August 17th 2009
The Force is With the Yen
Just when it looked like the carry trade was back for good and all signs pointed to a Yen depreciation, out of nowhere came a series of surprise developments, propping the Yen back up. Spanning finance, economics, and politics – a Forex Trifecta – these developments moved swiftly through the markets, creating optimism for the Yen where before there was only pessimism. Of course, it’s possible that this bump will prove temporary, and a reversal could transpire just as quickly.
The biggest news, by a large margin, was a report that the Japanese economy had returned to growth. Similar in scale and in tenor to stories coming out of other countries, the data showed that Japan grew at an annualized rate of 3.6% in the second quarter of 2009, a sharp reversal from the 11.7% contraction in the previous quarter (which was itself revised upward from -14%).
The sudden sea change was brought about by a combination of government spending and export growth. “New tax breaks and incentives to help sales of energy-efficient cars and household appliances, coupled with lower gas prices and a rebound in share prices, spurred consumer spending. Prime Minister Taro Aso has pledged 25 trillion yen (about $263 billion) in stimulus money, including a cash handout plan and more public spending on programs like quake-proofing the country’s public schools, to revive the economy.” Meanwhile exports grew by a healthy 6.3% from the previous quarter, while imports fell, causing the trade surplus to widen.
The announcement of economic recovery was accompanied by a noteworthy reversal in capital flows, such that Japan’s capital account swung into surprise weekly surplus: “Foreign investors bought 292.9 billion yen ($3.1 billion) more Japanese stocks than they sold during the week ended Aug. 8 and domestic investors were net buyers of 125 billion yen in overseas bonds and notes.” Meanwhile, speculation is mounting that Japanese investors will move to repatriate some of the coupon and redemption payments they receive on their US Treasury investments.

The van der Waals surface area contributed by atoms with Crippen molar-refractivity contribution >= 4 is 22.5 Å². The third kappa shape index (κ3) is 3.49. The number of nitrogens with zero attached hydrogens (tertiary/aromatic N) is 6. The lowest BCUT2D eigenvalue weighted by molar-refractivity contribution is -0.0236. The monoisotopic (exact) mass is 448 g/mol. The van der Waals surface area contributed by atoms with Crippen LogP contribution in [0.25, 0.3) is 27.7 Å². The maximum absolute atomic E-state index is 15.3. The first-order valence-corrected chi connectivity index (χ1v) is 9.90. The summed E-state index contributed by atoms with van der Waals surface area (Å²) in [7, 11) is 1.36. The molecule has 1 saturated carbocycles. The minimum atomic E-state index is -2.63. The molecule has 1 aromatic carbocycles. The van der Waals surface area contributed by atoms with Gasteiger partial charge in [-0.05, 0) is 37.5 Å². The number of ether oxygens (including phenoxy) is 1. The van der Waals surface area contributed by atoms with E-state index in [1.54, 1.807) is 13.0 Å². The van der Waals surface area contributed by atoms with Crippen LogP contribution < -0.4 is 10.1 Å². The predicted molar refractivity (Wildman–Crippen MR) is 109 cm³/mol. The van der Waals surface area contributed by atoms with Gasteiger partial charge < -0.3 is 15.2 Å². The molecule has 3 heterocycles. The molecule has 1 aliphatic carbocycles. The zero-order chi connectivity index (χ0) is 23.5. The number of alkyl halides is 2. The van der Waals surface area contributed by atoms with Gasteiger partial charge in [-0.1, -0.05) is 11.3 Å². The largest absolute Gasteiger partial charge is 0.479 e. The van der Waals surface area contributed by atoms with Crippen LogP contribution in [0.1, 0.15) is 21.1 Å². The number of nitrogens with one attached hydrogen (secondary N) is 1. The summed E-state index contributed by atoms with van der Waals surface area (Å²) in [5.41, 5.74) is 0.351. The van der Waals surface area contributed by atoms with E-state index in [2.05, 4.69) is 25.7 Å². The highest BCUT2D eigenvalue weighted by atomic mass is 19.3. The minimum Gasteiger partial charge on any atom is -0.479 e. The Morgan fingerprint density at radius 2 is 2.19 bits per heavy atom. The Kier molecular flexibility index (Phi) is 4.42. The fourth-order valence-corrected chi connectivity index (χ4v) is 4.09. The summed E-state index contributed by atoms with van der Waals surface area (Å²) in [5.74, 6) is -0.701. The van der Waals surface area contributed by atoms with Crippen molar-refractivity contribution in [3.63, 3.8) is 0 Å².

While seemingly unrelated to the economic turnaround (it’s important not to read too much into weekly data), this could be a sign that Japanese investors are growing more optimistic about domestic economic prospects and are moving to invest more at home. It’s worth noting that such a shift could actually be necessary if the recovery is to be sustained, in order to increase the role of (capital) investment, relative to exports and government spending. Ironically, it could instead be a sign of excessive pessimism, if Japanese believe that prospects for US/global growth have been overestimated, in which case risk appetite and the carry trade would be due for a combined correction.
Domestic consumption could also play an increasing role in Japan’s economy going forward, as a result of imminent political changes. “To stimulate consumption at home, the Democrats have pledged to put more money in the hands of consumers by providing child allowances, eliminating highway tolls and making fuel cheaper. That marks a shift away from the long-ruling LDP’s emphasis on steps to help companies.”
Along similar lines, the Democratic Party (which has a wide lead over the incumbent Liberal Democratic Party), has also conveyed its opposition to currency intervention, since such tactics inherently prioritize export growth over domestic consumption. “Japan’s export-led growth is reaching its limits and Tokyo should not intervene in markets to weaken the yen as long as currency moves match fundamentals, the No.2 executive in the main opposition party said on Monday.” Could the carry trade be in trouble?